Although menstrual-tracking apps widely used by women across the world are thought to keep the data entered safe and confidential, this appears to not quite be the case with at least two applications of the kind, Maya and MIA Fem.
According to Britain-based privacy watchdog Privacy International, in a number of cases, personal details self-recorded by users in the app contained information on when they last had sex, the type of contraception used, etc. The watchdog went on to say that the deeply intimate details were then shared with Facebook using the Software Development Kit – a product that allows developers to create apps for certain operating systems, track analytics, as well as monetise apps, while concerns are mounting that advertisers and insurers are targeting certain social categories and potentially using data to discriminate against some of them.
However, a Facebook spokesman struck back, saying that advertisers didn’t have access to the sensitive health information shared by these apps. The social media giant “does not leverage information gleaned from people's activity across other apps or websites" when advertisers choose target users by interest.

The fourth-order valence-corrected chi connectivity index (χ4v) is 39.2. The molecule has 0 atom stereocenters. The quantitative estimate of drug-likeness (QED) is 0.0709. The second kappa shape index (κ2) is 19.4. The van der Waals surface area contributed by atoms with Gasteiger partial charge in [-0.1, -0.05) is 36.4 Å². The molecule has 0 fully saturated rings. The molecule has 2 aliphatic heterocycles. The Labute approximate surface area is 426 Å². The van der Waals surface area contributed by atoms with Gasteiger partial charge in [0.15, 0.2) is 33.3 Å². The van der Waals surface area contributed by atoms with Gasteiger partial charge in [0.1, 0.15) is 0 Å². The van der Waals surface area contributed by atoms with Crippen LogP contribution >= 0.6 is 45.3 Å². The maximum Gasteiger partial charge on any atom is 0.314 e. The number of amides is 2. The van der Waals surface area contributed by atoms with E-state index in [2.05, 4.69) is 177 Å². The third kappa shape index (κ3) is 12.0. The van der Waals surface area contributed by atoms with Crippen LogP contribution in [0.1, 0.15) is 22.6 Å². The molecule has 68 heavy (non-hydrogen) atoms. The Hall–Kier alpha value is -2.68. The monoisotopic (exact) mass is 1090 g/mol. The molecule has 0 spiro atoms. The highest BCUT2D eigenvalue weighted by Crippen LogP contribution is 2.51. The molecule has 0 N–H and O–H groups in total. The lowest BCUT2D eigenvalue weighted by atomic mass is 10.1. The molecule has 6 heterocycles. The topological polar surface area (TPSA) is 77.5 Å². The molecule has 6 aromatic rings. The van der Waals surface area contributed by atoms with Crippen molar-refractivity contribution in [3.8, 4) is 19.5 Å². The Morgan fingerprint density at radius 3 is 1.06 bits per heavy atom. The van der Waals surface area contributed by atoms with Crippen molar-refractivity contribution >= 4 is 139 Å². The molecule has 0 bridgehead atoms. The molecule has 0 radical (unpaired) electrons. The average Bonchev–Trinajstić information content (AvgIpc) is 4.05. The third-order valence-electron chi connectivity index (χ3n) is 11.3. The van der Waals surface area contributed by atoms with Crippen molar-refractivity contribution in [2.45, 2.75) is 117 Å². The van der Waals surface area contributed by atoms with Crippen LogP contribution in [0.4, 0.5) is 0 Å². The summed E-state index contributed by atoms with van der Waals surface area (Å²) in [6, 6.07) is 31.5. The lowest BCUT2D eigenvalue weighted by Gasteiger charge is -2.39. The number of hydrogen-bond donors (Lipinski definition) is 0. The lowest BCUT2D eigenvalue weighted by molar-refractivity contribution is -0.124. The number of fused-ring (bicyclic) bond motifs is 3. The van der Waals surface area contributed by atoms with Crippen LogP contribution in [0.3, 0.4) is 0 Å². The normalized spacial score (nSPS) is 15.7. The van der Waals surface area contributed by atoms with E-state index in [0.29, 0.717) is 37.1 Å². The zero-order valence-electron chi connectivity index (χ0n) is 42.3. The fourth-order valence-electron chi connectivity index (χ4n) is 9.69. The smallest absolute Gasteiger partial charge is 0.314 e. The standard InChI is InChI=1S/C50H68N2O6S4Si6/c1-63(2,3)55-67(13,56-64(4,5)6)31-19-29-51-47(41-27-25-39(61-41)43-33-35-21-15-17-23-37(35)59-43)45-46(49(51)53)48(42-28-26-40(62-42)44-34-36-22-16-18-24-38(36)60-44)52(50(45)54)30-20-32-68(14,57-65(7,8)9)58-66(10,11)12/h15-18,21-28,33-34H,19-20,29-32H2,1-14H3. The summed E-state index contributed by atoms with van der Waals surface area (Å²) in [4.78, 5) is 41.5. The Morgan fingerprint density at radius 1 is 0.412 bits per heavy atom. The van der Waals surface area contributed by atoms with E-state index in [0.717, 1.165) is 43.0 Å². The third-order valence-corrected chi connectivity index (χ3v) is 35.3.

Earlier, several pregnancy-tracking apps found themselves in hot water over reportedly sharing health data with female employees, prompting users to give fake names and often insert inaccurate data.
Facebook has long been in the crosshairs of watchdogs and private users due to numerous data privacy scandals that it has been embroiled in. For instance, the social media platform recently agreed to pay a staggering $5 billion due to violations of user privacy in a settlement reached with the US Federal Trade Commission in July 2019.
The financial settlement is thought to be directly linked to the much-covered Cambridge Analytica scandal, when the latter scraped the records of hordes of Facebook users in a bid to allegedly use them to sway votes in the 2016 US presidential election.